Advertisement
YOU ARE HERE: LAT HomeCollectionsFixme

CAMPAIGN 2000

Gore's Next Move Is Riverboat Journey Through Heartland

Campaign: Nominee will leave Los Angeles for a 'floating town hall' down the Mississippi, which connects what are expected to be pivotal states.

August 18, 2000|CATHLEEN DECKER | TIMES STAFF WRITER

On his first big trip as his own man, Vice President Al Gore is scheduled to end up in a town that can't help but remind folks about the predecessor whom he's trying desperately to push offstage.

Clinton, Iowa.

"Yeah," said a slightly sheepish Gore spokesman, Douglas Hattaway. "Voters there want to talk about the issues too."

Well, it is on the Mississippi River--right on the path between La Crosse, Wis., to Hannibal, Mo.--where Gore and his entourage will float today through Monday.

Huck Finn might have seen the river as a glimmering avenue for adventure. These days, it's a venue for votes.

So Gore will meander downstream past Wisconsin, Iowa, Illinois and Missouri. In an election year in which many states are already spoken for, they loom as undecided and conquerable. Together, they represent 51 electoral votes out of the 270 needed to win the presidency.

Not coincidentally, his Republican rival, George W. Bush, will follow Bush into Wisconsin and Iowa on Monday and Tuesday, three days after the vice president's visit. Later in the week, Bush will visit the two other battleground states, Illinois and Missouri, before heading to Louisiana and Florida.

Ever since Bill Clinton wowed thousands of heartland voters on his triumphant Midwest bus trip in 1992, routine tarmac stops have lost their cachet as a post-convention mode of attention-getting. So it is that Gore and a gaggle of hangers-on will find themselves rolling along aboard the Mark Twain Riverboat, a 120-foot, 400-passenger vessel that has been plying the river for more than 20 years.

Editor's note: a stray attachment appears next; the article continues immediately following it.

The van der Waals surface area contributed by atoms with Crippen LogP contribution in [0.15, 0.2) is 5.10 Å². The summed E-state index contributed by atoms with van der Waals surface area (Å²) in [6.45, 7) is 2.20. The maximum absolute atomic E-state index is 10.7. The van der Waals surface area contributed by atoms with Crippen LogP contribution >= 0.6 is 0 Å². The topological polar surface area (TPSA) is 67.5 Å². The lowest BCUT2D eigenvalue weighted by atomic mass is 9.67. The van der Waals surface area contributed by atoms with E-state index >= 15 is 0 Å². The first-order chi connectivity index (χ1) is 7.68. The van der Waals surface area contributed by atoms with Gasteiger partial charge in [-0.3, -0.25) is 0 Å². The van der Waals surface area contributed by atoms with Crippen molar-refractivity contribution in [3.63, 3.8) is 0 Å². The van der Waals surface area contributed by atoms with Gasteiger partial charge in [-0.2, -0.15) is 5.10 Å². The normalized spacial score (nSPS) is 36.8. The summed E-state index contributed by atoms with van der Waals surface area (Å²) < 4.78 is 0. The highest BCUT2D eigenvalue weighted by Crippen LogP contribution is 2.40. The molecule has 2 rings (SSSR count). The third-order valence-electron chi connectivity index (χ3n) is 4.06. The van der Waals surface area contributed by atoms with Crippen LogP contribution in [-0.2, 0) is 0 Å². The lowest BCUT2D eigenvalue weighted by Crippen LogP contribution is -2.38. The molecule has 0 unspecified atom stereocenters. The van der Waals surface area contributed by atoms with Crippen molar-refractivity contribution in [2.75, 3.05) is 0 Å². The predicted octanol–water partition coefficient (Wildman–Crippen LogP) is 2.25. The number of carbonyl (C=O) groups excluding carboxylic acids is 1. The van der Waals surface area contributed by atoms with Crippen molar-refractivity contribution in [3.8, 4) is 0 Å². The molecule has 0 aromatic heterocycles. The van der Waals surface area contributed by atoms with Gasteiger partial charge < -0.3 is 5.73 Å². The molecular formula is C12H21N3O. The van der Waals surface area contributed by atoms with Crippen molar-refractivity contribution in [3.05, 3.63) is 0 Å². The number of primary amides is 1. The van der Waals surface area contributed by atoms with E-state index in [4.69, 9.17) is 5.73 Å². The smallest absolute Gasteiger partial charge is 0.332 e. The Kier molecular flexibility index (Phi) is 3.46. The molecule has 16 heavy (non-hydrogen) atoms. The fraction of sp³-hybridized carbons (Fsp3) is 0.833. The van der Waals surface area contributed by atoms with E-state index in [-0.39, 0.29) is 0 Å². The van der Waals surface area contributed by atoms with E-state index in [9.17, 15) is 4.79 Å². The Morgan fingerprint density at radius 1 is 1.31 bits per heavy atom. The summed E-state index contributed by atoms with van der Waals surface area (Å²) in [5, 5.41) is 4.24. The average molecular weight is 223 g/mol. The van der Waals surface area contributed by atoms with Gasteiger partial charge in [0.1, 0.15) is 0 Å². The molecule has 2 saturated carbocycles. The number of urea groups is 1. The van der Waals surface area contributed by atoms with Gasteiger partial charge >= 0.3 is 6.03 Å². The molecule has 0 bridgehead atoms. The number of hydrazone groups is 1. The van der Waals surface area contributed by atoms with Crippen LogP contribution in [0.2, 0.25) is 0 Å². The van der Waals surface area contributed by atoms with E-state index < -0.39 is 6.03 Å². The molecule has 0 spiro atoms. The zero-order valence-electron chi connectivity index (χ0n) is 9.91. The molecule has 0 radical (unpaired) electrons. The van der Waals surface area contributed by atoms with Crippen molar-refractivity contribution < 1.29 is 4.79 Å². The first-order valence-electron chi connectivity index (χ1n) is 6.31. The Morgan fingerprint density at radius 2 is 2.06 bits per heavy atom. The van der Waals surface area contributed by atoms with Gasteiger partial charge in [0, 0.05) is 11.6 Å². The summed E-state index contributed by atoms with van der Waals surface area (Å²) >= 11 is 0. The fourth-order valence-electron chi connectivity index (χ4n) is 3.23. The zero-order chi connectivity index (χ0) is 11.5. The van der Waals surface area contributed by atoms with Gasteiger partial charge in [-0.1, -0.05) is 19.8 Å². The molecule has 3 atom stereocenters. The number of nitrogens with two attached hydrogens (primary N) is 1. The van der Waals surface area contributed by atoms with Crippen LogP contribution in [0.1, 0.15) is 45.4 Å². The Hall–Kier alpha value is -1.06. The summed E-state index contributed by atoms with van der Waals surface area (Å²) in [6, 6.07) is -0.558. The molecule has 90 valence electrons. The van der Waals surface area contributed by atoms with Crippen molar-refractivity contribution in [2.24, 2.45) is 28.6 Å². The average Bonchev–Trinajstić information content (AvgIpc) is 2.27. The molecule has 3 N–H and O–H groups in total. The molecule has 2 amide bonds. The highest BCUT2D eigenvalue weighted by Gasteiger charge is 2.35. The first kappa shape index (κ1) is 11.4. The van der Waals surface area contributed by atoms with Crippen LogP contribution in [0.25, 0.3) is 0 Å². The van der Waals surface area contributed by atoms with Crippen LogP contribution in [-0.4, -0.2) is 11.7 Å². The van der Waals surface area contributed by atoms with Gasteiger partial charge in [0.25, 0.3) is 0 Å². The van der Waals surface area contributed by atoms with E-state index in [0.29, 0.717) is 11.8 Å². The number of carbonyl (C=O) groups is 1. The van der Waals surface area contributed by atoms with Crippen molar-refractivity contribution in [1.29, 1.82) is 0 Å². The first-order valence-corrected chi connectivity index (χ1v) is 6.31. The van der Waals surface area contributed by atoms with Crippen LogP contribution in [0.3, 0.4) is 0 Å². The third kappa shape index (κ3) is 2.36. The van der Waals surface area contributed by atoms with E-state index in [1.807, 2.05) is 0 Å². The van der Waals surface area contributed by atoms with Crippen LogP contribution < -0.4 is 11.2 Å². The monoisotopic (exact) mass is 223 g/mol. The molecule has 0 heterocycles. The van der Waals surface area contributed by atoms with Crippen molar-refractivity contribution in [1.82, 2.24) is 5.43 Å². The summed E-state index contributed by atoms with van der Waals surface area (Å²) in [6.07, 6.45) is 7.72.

Gore officials see the trip as the extension of their pre-convention, get-to-know-Gore tour of powerful states, as well as of the two days of feting he got during the Los Angeles convention.

"He wants to take the campaign straight to the heartland and to the people there, and keep the focus on the issues that matter in their lives," Hattaway said.

It was not that long ago--say, 1976--that the post-convention period was used to merge the ticket's staffs and let the presidential and vice presidential nominees get their idiosyncrasies down.

But in this era of never-ending news cycles, the post-convention trip has taken on the kind of political importance once reserved for the Labor Day kickoff. That has particularly been the case since Clinton turned his meandering, 1,004-mile tour of the nation's midsection into the kind of glowing publicity for which candidates would kill.

Bush tried his own attention-getting endeavor after his convention, hopping aboard the rails for a three-day, four-state tour of roughly the same area Gore will ply. In Bush's case, his 16-car train took him through Pennsylvania, Ohio, Michigan and Illinois. All four states voted for the Democratic ticket in 1996 but are up for grabs this year.

The dueling candidates will focus on two issues that are fighting for preeminence this year, with Gore accenting health care and Bush education.

"Gov. Bush will continue talking about specific ideas and policy positions, starting with his No. 1 priority, education," said Bush spokesman Scott McClellan. "This is a positive campaign of ideas."

Gore, in his trip, will invite people onto the riverboat for, in effect, floating "town halls" on issues like health insurance, a patients' bill of rights and Medicare.

As for Clinton--the town--it has no connection to the current inhabitant of the White House. It was named after a former state governor, DeWitt Clinton of New York, who served almost two centuries ago.

Advertisement
Los Angeles Times Articles
|
|
|